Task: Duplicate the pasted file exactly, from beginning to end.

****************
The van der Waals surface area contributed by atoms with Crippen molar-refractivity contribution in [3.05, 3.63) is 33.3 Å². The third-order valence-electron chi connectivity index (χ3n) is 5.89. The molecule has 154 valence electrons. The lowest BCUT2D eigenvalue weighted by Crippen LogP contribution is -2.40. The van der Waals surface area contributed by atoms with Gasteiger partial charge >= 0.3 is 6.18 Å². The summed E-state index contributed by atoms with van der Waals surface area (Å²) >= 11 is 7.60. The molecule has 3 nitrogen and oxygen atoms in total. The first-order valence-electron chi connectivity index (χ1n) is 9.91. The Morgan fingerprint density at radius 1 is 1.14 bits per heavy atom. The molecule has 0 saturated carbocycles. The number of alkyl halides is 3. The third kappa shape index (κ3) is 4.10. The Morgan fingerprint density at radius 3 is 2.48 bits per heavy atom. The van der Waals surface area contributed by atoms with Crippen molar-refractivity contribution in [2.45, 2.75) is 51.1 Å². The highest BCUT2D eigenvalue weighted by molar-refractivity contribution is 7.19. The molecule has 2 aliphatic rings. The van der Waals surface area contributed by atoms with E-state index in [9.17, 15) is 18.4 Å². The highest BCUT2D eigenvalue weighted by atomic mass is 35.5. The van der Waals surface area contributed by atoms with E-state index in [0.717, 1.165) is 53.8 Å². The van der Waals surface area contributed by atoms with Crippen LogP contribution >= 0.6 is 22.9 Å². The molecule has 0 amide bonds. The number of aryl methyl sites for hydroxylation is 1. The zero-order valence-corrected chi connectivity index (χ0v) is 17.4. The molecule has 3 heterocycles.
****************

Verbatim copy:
The van der Waals surface area contributed by atoms with Crippen molar-refractivity contribution in [3.05, 3.63) is 33.3 Å². The third-order valence-electron chi connectivity index (χ3n) is 5.89. The molecule has 154 valence electrons. The lowest BCUT2D eigenvalue weighted by Crippen LogP contribution is -2.40. The van der Waals surface area contributed by atoms with Gasteiger partial charge >= 0.3 is 6.18 Å². The summed E-state index contributed by atoms with van der Waals surface area (Å²) >= 11 is 7.60. The molecule has 3 nitrogen and oxygen atoms in total. The first-order valence-electron chi connectivity index (χ1n) is 9.91. The Morgan fingerprint density at radius 1 is 1.14 bits per heavy atom. The molecule has 0 saturated carbocycles. The number of alkyl halides is 3. The third kappa shape index (κ3) is 4.10. The Morgan fingerprint density at radius 3 is 2.48 bits per heavy atom. The van der Waals surface area contributed by atoms with Crippen molar-refractivity contribution in [2.45, 2.75) is 51.1 Å². The highest BCUT2D eigenvalue weighted by molar-refractivity contribution is 7.19. The molecule has 2 aliphatic rings. The van der Waals surface area contributed by atoms with E-state index in [9.17, 15) is 18.4 Å². The highest BCUT2D eigenvalue weighted by atomic mass is 35.5. The van der Waals surface area contributed by atoms with E-state index in [0.717, 1.165) is 53.8 Å². The van der Waals surface area contributed by atoms with Crippen LogP contribution >= 0.6 is 22.9 Å². The molecule has 0 amide bonds. The number of aryl methyl sites for hydroxylation is 1. The zero-order valence-corrected chi connectivity index (χ0v) is 17.4. The molecule has 3 heterocycles.